Life can throw you for a loop, and often does without explanation or apology. For six-and-a-half years, I was my mother’s full-time, live-in caregiver until her death from cancer in February. I watched her slowly meander down a long, tortured road while at the same time always believing that her death lay somewhere in the future, months, perhaps even years away.



Weights and measurements came to dominate my waking hours. I logged my mother’s bowel movements and reported her daily fluid intake in ounces to the visiting nurses. I took her temperature every two hours. I counted out her pills according to the labels on the prescription bottles every day and night and gave her injections of an expensive anticoagulant at three in the afternoon. Ironically, my mother took fewer medications than she did before her cancer diagnosis. I guess that was because she was dying.
I became flat broke, having spent my savings, retirement money, and the meager income I made over the past seven years as an independent nonprofit management consultant. It all went to my mother’s medical expenses and to maintaining our household. I think of A Streetcar Named Desire and Blanche Dubois’s indignant reproach to her sister after the loss of their family’s beloved plantation, Belle Reve, to foreclosure: “How the hell do you think all that sickness and dying was paid for? Death is expensive, Miss Stella!”
In December, my mother needed to be moved to the hospital. She instantly told a nurse there, “If I’m here, he’s here. We belong together.” We watched the old Hollywood movies she loved so much. In a way, she’d always seen our life together as a movie. Now, she could no longer remember many of the details, but she could still discern the overall plot.
Sometimes, whether because of dementia or the side effects of her medications, what my mother said didn’t make any sense. So it caught me off guard one evening, while we were watching TV, when she turned to me, her expression more alert and her eyes more clear and focused than I had seen them in months. “All I have to say is this,” she said, taking my hand. “I want you to do it the way you want. You do it the way you want, everything’ll be all right.”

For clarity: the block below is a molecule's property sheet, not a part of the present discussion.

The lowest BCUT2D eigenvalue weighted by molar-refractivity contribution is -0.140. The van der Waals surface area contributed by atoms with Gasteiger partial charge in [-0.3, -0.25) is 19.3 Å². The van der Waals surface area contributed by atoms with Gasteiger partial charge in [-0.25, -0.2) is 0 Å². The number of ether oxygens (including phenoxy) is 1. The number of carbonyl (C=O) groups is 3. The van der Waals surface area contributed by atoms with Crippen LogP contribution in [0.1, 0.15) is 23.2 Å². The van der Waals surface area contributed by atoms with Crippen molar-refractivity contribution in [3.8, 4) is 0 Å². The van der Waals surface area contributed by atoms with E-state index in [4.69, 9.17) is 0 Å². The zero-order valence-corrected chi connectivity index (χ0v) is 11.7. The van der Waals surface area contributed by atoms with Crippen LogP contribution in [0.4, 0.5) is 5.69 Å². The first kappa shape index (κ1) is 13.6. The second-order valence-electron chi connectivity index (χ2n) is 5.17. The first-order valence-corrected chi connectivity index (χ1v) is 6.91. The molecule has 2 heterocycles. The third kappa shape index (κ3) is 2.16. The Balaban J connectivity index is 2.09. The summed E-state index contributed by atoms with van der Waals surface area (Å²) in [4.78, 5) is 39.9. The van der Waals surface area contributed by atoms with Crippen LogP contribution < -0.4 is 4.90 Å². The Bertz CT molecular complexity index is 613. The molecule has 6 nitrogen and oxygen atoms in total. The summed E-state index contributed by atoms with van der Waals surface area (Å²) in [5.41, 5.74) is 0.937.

I had no idea what she was talking about, but what my mother said made a whole lot of sense to me about a whole lot of things in life. I promised her I would. Lying back in bed and closing her eyes, my mother seemed relieved. That brief, almost mystical exchange settled in my mind a question I’d pondered for a while: When does a mother stop being a mother? The answer is: Never.
P. Todd Pickens lives in Connecticut and is writing a memoir about being his mother’s caregiver. 

Illustration by Polly Becker 

Comments (1)
This is a beautiful passage. Eloquently written and passionately conveyed. P. Todd Pickens was a remarkable son to have devoted all of his life to caring for his mother. I can't wait to read the memoir.
This email address is being protected from spam bots, you need Javascript enabled to view it